NY Times Critic: 'Certain Radio and Television Hosts' Fueling 'Terrorism?'

Times critic Deborah Solomon quizzes DHS Secretary Janet Napolitano: "But do you think certain radio and television hosts are feeding intolerance and even terrorism?"

New York Times Magazine critic Deborah Solomon conducted an all-over-the-map interview on Wednesday with Department of Homeland Security Secretary Janet Napolitano, alternating between conservative "terrorism," lesbianism and Girl Scout cookies. At one point she wondered, "But do you think certain radio and television hosts are feeding intolerance and even terrorism?"

Solomon's "Questions For" article, which will appear in the August 16 print edition of the Times, also included an attack on Glenn Beck of Fox News. After repeating the host's contention that President Obama "has a deep-seated hatred for white people," the journalist derided, "Do you think a statement like that incites hate crimes?"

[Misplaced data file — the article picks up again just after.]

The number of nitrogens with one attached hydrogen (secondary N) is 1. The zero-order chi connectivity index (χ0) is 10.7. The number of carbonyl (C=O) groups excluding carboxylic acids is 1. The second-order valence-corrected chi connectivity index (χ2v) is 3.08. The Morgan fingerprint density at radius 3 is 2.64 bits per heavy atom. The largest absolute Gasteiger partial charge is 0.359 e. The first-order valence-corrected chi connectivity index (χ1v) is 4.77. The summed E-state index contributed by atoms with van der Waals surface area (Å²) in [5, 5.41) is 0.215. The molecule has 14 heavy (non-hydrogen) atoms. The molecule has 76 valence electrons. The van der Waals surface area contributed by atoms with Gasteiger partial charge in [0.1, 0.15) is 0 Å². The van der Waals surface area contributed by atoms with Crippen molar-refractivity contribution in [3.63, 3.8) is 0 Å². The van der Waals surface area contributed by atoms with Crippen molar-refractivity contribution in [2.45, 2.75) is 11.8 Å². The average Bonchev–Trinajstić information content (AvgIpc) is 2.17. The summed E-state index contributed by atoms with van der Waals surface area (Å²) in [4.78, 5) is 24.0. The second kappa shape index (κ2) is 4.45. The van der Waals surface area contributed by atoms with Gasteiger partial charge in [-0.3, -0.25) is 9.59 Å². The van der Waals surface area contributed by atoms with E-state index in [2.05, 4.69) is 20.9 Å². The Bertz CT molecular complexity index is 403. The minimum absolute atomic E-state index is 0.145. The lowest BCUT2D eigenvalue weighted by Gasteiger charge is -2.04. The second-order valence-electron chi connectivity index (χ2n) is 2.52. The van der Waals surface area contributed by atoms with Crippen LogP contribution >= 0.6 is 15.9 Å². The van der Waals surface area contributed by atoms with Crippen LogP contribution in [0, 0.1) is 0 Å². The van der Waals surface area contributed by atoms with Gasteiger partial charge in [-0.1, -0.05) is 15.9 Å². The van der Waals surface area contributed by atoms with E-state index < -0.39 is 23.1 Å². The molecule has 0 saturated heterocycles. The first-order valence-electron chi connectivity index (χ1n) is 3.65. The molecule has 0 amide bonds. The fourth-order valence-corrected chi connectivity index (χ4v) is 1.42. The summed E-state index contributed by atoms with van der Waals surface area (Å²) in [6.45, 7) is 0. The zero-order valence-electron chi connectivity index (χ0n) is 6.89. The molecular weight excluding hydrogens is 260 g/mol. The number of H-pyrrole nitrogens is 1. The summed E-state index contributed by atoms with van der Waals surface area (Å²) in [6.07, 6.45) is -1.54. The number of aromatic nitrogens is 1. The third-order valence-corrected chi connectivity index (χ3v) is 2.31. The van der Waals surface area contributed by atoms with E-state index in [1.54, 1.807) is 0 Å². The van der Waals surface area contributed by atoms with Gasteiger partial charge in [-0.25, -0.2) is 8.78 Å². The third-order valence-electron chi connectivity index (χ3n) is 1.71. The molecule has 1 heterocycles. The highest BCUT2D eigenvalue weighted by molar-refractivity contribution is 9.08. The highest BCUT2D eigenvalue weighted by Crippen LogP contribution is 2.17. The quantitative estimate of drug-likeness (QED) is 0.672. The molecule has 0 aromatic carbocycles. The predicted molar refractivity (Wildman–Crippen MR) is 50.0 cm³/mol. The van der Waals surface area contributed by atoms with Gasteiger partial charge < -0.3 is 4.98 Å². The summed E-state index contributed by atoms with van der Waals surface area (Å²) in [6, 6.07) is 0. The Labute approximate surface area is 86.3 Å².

Solomonshifted between talking about right-wingextremism and an embarrassingly goofy exchange on Napolitano's cookie preference.

You were a Girl Scout?

I still am!

I was, too.

What's your favorite flavor of cookies?

I like the plain shortbread.

Ah, butter-flavored shorties. Yeah! You can get me either with the thin mint or the peanut butters.

The Times journalist included no less than three questions about the dating habits of the DHS secretary. She began, "Men don't know what to make of women who choose to be single. Rumors of lesbianism have dogged women in politics like you, Condoleezza Rice and Ann Richards." Not letting the subject drop, Solomon continued, "In 2002, during your gubernatorial campaign, you publicly denied rumors that you were a lesbian." After Napolitano asserted that she simply wasn'tmarried, the reporter queried, "Are you seeing anybody now?"

Solomon did ask a few tough questions, but one of them catered to left-wingconcerns about fear-mongering: "As you prepare to face your first 9/11 anniversary as the secretary of homeland security, what do you make of the color-coded terror alert system, which has been criticized for unnecessarily stoking fear?"